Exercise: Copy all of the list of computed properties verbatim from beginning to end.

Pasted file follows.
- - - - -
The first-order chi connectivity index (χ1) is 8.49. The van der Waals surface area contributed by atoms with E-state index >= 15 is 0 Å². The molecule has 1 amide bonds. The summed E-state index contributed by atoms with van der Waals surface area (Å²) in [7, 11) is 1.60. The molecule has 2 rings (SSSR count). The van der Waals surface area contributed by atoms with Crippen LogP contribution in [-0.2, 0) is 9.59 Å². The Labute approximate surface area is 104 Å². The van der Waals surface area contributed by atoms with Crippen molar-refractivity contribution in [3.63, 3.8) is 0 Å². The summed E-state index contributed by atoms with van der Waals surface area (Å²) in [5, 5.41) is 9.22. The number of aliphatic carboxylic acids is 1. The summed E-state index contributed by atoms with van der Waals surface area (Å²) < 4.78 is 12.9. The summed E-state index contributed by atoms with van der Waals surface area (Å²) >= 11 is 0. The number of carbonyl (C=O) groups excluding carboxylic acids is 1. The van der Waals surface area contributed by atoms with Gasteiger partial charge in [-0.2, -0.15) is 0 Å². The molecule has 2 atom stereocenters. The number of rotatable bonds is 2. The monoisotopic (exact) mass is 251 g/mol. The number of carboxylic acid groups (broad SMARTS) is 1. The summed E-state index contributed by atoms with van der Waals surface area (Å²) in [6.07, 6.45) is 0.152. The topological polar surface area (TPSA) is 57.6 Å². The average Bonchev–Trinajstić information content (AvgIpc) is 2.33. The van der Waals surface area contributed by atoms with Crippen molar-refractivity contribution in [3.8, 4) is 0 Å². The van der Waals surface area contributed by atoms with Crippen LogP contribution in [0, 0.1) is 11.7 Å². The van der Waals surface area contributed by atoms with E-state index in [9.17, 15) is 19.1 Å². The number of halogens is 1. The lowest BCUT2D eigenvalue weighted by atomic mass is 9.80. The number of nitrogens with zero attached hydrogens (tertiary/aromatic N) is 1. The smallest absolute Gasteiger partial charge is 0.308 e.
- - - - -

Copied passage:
The first-order chi connectivity index (χ1) is 8.49. The van der Waals surface area contributed by atoms with E-state index >= 15 is 0 Å². The molecule has 1 amide bonds. The summed E-state index contributed by atoms with van der Waals surface area (Å²) in [7, 11) is 1.60. The molecule has 2 rings (SSSR count). The van der Waals surface area contributed by atoms with Crippen LogP contribution in [-0.2, 0) is 9.59 Å². The Labute approximate surface area is 104 Å². The van der Waals surface area contributed by atoms with Crippen molar-refractivity contribution in [3.63, 3.8) is 0 Å². The summed E-state index contributed by atoms with van der Waals surface area (Å²) in [5, 5.41) is 9.22. The number of aliphatic carboxylic acids is 1. The summed E-state index contributed by atoms with van der Waals surface area (Å²) < 4.78 is 12.9. The summed E-state index contributed by atoms with van der Waals surface area (Å²) >= 11 is 0. The number of carbonyl (C=O) groups excluding carboxylic acids is 1. The van der Waals surface area contributed by atoms with Gasteiger partial charge in [-0.2, -0.15) is 0 Å². The molecule has 2 atom stereocenters. The number of rotatable bonds is 2. The monoisotopic (exact) mass is 251 g/mol. The number of carboxylic acid groups (broad SMARTS) is 1. The summed E-state index contributed by atoms with van der Waals surface area (Å²) in [6.07, 6.45) is 0.152. The topological polar surface area (TPSA) is 57.6 Å². The average Bonchev–Trinajstić information content (AvgIpc) is 2.33. The van der Waals surface area contributed by atoms with Crippen molar-refractivity contribution in [3.8, 4) is 0 Å². The van der Waals surface area contributed by atoms with Crippen LogP contribution in [0, 0.1) is 11.7 Å². The van der Waals surface area contributed by atoms with E-state index in [9.17, 15) is 19.1 Å². The number of halogens is 1. The lowest BCUT2D eigenvalue weighted by atomic mass is 9.80. The number of nitrogens with zero attached hydrogens (tertiary/aromatic N) is 1. The smallest absolute Gasteiger partial charge is 0.308 e.